Back in the day, before I knew the running terms "hill repeats" or "pace," I'd take Harbor Boulevard home from work and stop at the Big 5.
Inside the rubbery-smelling sporting goods store, I'd head for the sale aisle, buy the cheapest running shoes, tie the laces and run. I'd be chagrined at how fast the heels wore down.
Then I joined Corona del Mar track coach Bill Sumner's marathon-preparation group and qualified for the Boston Marathon. Still disinterested in the technical points of shoes, I settled on $120 Asics because they accommodated the big orthotics propping up my fallen arches.
Next time I needed shoes, the salesperson would tell me that my model was discontinued. I couldn't tell what Asics did to improve the "new model," but it cost more. As always, I was chagrined at how fast the heels wore down.
Then I joined Sumner's Tuesday speedwork group, admiring the elite runners who ran circles around me. For a few short seconds I matched pace with them, then they sprinted far ahead. The pounding from this glorious adventure wrecked my right knee when I was in the midst of Boston Marathon preparation.
Determined to go to Boston, I stormed a running store and charged $120 spandex pants, which were supposed to support my iliotibial band, and high-tech shoes that cost $200.
Neither fixed my knee, and I had to postpone Boston for a year. The high-tech shoe research didn't change how fast the heels of my $200 shoes wore down.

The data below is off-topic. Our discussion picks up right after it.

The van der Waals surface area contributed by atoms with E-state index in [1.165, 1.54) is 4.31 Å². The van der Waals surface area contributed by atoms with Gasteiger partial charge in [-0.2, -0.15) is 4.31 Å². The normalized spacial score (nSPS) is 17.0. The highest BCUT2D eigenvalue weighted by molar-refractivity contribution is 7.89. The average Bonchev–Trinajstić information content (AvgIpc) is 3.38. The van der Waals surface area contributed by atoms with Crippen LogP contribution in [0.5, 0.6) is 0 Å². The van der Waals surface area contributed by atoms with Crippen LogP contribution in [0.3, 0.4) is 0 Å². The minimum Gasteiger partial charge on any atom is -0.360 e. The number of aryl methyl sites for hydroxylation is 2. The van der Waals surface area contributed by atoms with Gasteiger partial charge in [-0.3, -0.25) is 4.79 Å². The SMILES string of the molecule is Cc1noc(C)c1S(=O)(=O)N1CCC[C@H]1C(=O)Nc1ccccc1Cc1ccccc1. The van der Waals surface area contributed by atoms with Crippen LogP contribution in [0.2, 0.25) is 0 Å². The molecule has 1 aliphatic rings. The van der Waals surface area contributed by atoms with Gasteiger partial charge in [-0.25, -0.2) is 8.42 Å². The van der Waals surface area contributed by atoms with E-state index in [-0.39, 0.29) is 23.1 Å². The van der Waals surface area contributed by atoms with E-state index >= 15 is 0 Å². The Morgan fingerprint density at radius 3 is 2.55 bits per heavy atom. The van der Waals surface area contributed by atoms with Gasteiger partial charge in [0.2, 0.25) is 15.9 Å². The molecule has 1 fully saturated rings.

Then I got serious about shoes. I joined the V.I.P. Club at the local running store, had a video made of my running and bought the perfect shoe to match my knock-kneed, pigeon-toed style.
I wore the specially prescribed shoes for a run but they slipped off my heel with every step. The prescription shoes were the only pair I ever had to return. I couldn't keep them long enough to see if the soles wore better.
Still, I'd graduated to the kind of runner who had a Garmin GPS watch, paid attention to finish times and tried for a personal best. I bought my shoes at the running store, mostly sticking with the $200 pair, but when they were discontinued, I bought a less-engineered $160 pair.
No matter the price, my shoes were always caked with dust. Protecting my knees, I ran on soft dirt where I could find it and did my speedwork on a dirt track. And every pair wore down at the heel after the first 20 miles.
Last week I found myself on Harbor Boulevard doing my banking. There was Big 5. I bought the $50 sale running shoes, broke them in on short runs and then did 14.5 miles Saturday. The heel's starting to shred a bit, but everything else feels fine.
Full circle can be a good thing, on the dirt track and on the budget.
Newport Beach resident CARRIE LUGER SLAYBACK is training to run the Los Angeles Marathon at age 70.Copyright © 2015, The Baltimore Sun